Could Roubini take Geithner’s place?

Image from the Financial Times

Image from the Financial Times

In a brief discussion of who could potentially replace Geithner if he were to be replaced, someone brought up Roubini (as I have in my previous entry, but not seriously considered). Except for being Dr. Doom, the one who’s been constantly bearish (hence the name), I wasn’t well-versed with his proposals on how to fix the system.  In almost every appeareance I saw, it seems all I catch is him saying that things are not getting better anytime soon. And his stance on nationalization, which he favors. Surfing around his blog on RGE Monitor, I stumbled about his entry “The Rising Risks of a Global L-Shaped Near Depression and Stag-Deflation”, which contains his recommendations:

  • Massive and more unorthodox monetary policy easing to defrost credit markets even if this may imply central banks widening collateral and taking greater credit risk;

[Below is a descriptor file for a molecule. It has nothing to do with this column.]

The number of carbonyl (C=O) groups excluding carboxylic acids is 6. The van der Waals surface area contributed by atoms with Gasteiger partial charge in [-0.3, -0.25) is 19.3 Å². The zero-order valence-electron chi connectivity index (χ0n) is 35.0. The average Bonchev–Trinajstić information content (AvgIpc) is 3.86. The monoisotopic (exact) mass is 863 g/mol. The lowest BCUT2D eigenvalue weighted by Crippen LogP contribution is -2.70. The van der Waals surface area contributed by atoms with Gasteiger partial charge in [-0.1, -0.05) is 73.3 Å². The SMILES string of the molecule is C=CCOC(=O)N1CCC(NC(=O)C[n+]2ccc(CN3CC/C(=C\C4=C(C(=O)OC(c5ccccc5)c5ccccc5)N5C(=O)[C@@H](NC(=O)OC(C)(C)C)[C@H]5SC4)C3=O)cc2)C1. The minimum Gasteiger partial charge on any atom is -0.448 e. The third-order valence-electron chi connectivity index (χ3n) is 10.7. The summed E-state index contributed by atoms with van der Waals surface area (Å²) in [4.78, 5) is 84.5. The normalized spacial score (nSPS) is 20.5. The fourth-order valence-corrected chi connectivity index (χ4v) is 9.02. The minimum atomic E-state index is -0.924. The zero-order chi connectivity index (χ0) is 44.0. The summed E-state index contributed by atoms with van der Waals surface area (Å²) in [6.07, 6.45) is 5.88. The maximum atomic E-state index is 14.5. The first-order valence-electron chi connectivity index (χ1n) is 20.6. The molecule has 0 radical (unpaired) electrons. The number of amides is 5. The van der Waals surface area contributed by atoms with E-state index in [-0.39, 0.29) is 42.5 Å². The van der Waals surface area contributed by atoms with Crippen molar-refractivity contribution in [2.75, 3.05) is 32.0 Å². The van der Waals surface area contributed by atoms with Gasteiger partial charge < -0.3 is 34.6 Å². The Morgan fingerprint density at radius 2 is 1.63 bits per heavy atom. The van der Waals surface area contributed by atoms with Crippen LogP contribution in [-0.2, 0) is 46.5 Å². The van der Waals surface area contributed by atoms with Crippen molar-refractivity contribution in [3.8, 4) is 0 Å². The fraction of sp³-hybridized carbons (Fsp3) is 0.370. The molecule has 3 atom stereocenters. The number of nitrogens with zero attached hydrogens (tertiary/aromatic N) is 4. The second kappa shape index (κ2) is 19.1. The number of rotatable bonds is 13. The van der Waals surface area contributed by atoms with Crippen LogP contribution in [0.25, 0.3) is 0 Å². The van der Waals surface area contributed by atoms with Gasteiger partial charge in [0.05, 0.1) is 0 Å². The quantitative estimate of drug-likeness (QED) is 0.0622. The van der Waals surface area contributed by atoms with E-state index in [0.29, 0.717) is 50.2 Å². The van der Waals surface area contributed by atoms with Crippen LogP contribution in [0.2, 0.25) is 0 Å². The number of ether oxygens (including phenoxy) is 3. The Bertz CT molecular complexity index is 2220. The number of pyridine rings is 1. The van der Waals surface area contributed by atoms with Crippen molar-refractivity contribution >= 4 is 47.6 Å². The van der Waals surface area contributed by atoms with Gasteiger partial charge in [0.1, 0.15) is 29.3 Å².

• Massive and front-loaded fiscal stimulus more on the spending than tax side and with income relief to agents with high marginal propensity to spend (poor, unemployed, state/local governments);
  • Rapid takeover of insolvent banks – full nationalization – and their quick clean-up and re-privatization;
  • Aggressive credit growth incentive for banks and financial institutions to stop the collective action coordination problem leading them to contract credit to even creditworthy households and firms;
  • Use of proper and constructive credit forbearance (on capital adequacy ratios, on mark-to-market marks, on rating agencies destructive lagged downgrades);
  • Across the board reduction of the face/principal value of mortgage debt and other consumer debt for insolvent households as a case-by-case debt re-stretching of debt will not work;
  • Immediate doubling of the IMF resources and provision of loans/liquidity to emerging markets under liquidity and financial stress (with conditionality for those economies with severe macro/financial/policy weaknesses; with very light conditionality for the emerging markets with sounder fundamentals).

Except for nationalization, we seem to be already heading towards the others he suggested.  Seeing them made me a bit more open to the idea of him taking Geithner’s place.  However, one question in mind is: With such a “hopeful” administration, what kind of sentiment would prevail if he were to sit as Treasury Secretary? Being Dr. Doom, he might end up scaring the investors more.  He sure could be the black sheep of Obama’s administration, who breaks the positivity that is flowing out of them.

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